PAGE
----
What if we could learn the policy parameters directly? We can approach this problem by thinking of policies abstractly - Let’s consider a class of policies defined by $\theta$ and refer to such a policy as $\pi_{\theta}(a|s)$ which is a probability distribution over the action space conditioned on the state $s$. These parameters $\theta$ could be the parameters of a neural network or a simple polynomial or anything really.

Let’s note define a metric $J$ which can be used to evaluate the quality of a policy $\pi_{\theta}$. What we really want to do is maximize the expected future reward, so naturally we can write

where $R(s_{t}, a_{t})$ is the reward given by taking action $a$ in state $s$ and time $t$. The optimal set of parameters for the policy can then be written as

Now consider a trajectory $\tau = (s_{1}, a_{1}, s_{2}, a_{2}, …, s_{T})$ which is a sequence of state-action pairs until the terminal state. We are trying to learn $\theta$ that maximizes the reward of some trajectory. So in the spirit of gradient descent, we are going to take actions within our environment to sample a trajectory and then use the rewards gained from that trajectory to adjust our parameters. We can write our loss function as

where $R(\tau)$ is the cumulative reward gained by our trajectory. Our objective is to take the gradient of this function with respect to $\theta$ so that we can use the gradient descent update rule to adjust our parameters, but the reward function is not known and may not even be differentiable, but with a few clever tricks we can estimate the gradient. Recall that for any continuous function $f(x)$, $\mathbb{E}[f(x)] = \int_{-\infty}^{\infty}p(x)f(x)dx$ where $p(x)$ is the probability of event $x$ occurring. So we have

and

Where the third line follows from the fact that $\nabla_{x}f(x) = f(x)\nabla_{x}\log(f(x))$. The fact that we have turned the gradient of our cost function $J$ into an expectation is good because that means we can estimate it by sampling data. The last piece of the puzzle is to figure out how to calculate $\nabla_{\theta}\log(\pi_{\theta}(\tau))$. Note that we can rewrite $\pi_{\theta}(\tau)$ as

Convince yourself that the above relation is true. $\pi_{\theta}(\tau)$ is the probability of trajectory $\tau$ happening. It is the probability of starting in $s_{1}$, then taking action $a_{1}$ given $s_{1}$, then transitioning to state $s_{2}$ given $a_{1}$ in $s_{1}$, and so on. This joint probability can be factored out. The last step is to realize $p(a_{t}|s_{t})$ is the definition of $\pi_{\theta}(a_{t}|s_{t})$. Now

This simplication is enough for us to completed our estimate of the policy gradient $\nabla_{\theta}J(\theta)$.

Where $N$ is just the number of episodes (analogous to epochs) we do. Having a set of $N$ trajectories and then averaging the policy gradient estimate over each of them makes this estimate more robust. Now that we can estimate the policy gradient, we simply would update our parameters in the familiar way

One interpretation of this result is that we are trying to maximize the log likelihood of trajectories that give good rewards and minimize the log likelihood of those that don’t. This is the idea behind the REINFORCE algorithm which is

1. sample $N$ trajectories by running the policy
2. estimate the policy gradient like above
3. update the parameters $\theta$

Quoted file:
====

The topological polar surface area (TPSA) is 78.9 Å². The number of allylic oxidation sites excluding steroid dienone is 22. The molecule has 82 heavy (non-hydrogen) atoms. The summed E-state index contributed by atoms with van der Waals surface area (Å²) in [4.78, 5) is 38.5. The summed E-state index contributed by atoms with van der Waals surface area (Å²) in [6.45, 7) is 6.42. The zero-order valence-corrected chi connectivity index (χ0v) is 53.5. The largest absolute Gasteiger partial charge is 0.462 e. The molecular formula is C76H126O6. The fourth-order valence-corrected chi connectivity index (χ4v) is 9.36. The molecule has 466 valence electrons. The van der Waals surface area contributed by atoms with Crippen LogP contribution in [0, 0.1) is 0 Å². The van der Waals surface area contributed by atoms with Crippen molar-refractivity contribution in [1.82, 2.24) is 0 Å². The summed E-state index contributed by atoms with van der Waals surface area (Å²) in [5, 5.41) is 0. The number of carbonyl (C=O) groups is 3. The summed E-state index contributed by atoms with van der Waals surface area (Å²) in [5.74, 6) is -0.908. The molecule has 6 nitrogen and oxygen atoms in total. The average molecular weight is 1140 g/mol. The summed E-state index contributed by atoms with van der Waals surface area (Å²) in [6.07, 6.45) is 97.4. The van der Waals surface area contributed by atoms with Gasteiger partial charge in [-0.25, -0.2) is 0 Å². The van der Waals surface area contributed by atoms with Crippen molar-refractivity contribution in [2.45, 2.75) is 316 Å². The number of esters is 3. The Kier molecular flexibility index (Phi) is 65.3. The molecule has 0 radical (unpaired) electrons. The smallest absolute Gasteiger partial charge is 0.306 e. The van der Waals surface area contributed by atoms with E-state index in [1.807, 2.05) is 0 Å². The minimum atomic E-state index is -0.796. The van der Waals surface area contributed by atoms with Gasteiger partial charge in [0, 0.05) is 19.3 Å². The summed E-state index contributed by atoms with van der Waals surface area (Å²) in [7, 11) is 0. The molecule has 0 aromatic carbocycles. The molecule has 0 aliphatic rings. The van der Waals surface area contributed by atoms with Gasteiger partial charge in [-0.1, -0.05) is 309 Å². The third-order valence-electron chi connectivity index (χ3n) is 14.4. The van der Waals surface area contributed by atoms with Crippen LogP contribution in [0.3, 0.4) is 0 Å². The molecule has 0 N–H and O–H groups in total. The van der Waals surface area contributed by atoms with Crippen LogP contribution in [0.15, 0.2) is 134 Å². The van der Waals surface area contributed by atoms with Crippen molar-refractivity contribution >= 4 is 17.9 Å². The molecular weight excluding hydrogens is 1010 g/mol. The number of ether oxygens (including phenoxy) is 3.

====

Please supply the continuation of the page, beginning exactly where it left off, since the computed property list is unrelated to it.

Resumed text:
4. Repeat until converged

### Actor Critic

One issue with vanilla policy gradients is that its very hard to assign credit to state-action pairs that resulted in good reward because we only consider the total reward $\sum_{t=1}^{T}R(a_{t}, s_{t})$. The trajectories are noisy. But if we had the $Q$ function, we would know what state-action pairs were good. In other words, we would estimate the gradient of $J$ as

The idea of actor-critic is that we have an actor that samples trajectories using the policy, and a critic that critiques the policy using the $Q$ function. Since we don’t have the optimal $Q$ functions, we can estimate it like we did in deep Q learning. So we could have a policy network that takes in a state and returns a probability distribution over the action space (i.e. $\pi_{\theta}(a|s))$ and a $Q$ network that takes in a state-action pair and returns its Q value estimate. Let’s say this network is parameterized by a generic variable $\beta$. Note that these don’t have to be neural networks, but for the sake of this guide I’ll just say “network”. So we have networks $\pi_{\theta}$ and $Q_{\beta}$. The general actor-critic algorithm then goes like

1. Initialize $s, \theta, \beta$
2. Repeat until converged:
• Sample action $a$ from $\pi_{\theta}(\cdot|s)$
• Receive reward $r$ and sample next state $s’ \sim p(s’|s, a)$
• Use the critic to evaluate the actor and update the policy similar to like we did in policy gradients: $\theta \leftarrow \theta - \alpha\nabla_{\theta}\log(\pi_{\theta}(a|s))Q_{\beta}(s, a)$
• Update the critic according to some loss metric: $\text{MSE Loss} = (Q_{t+1}(s, a) - (r + \max_{a’}Q_{t}(s’, a’)))^{2}$
• Update $\beta$ using backprop or whatever update rule

Of course you can sample whole trajectories instead of one state-action pair at a time. Different types of actor-critic result from changing the “critic”. In REINFORCE, the critic was simply the reward we got from the trajectory. In actor-critic, the critic is the Q function. Another popular choice is called advantage actor-critic, in which the critic is the advantage functions

Where V is the value function (recall value iteration). The advantage function A tells us how much better is taking action $a$ in state $s$ than the expected cumulative reward of being in state $s$.

This concludes our discussion of RL for the Deep Learning section. In the future I will make more RL-related guides that focus on more advanced topics and current research. Feel free to reach out with any questions or if you notice something you think is inaccurate and I’ll do my best to respond!